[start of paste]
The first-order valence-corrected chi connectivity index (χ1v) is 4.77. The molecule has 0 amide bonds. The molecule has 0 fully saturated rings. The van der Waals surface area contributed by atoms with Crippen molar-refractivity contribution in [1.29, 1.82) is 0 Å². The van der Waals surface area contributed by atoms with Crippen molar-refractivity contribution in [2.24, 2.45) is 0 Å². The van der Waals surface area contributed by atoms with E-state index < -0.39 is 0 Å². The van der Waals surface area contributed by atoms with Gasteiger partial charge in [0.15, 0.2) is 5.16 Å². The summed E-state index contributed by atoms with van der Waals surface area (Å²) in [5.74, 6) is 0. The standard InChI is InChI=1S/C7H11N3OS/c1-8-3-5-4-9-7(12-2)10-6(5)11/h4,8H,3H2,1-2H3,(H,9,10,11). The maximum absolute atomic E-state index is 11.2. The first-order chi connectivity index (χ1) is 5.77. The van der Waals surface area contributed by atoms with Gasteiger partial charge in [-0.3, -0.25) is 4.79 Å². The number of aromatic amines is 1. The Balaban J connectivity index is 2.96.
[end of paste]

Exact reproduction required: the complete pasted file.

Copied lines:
The first-order valence-corrected chi connectivity index (χ1v) is 4.77. The molecule has 0 amide bonds. The molecule has 0 fully saturated rings. The van der Waals surface area contributed by atoms with Crippen molar-refractivity contribution in [1.29, 1.82) is 0 Å². The van der Waals surface area contributed by atoms with Crippen molar-refractivity contribution in [2.24, 2.45) is 0 Å². The van der Waals surface area contributed by atoms with E-state index < -0.39 is 0 Å². The van der Waals surface area contributed by atoms with Gasteiger partial charge in [0.15, 0.2) is 5.16 Å². The summed E-state index contributed by atoms with van der Waals surface area (Å²) in [5.74, 6) is 0. The standard InChI is InChI=1S/C7H11N3OS/c1-8-3-5-4-9-7(12-2)10-6(5)11/h4,8H,3H2,1-2H3,(H,9,10,11). The maximum absolute atomic E-state index is 11.2. The first-order chi connectivity index (χ1) is 5.77. The van der Waals surface area contributed by atoms with Gasteiger partial charge in [-0.3, -0.25) is 4.79 Å². The number of aromatic amines is 1. The Balaban J connectivity index is 2.96.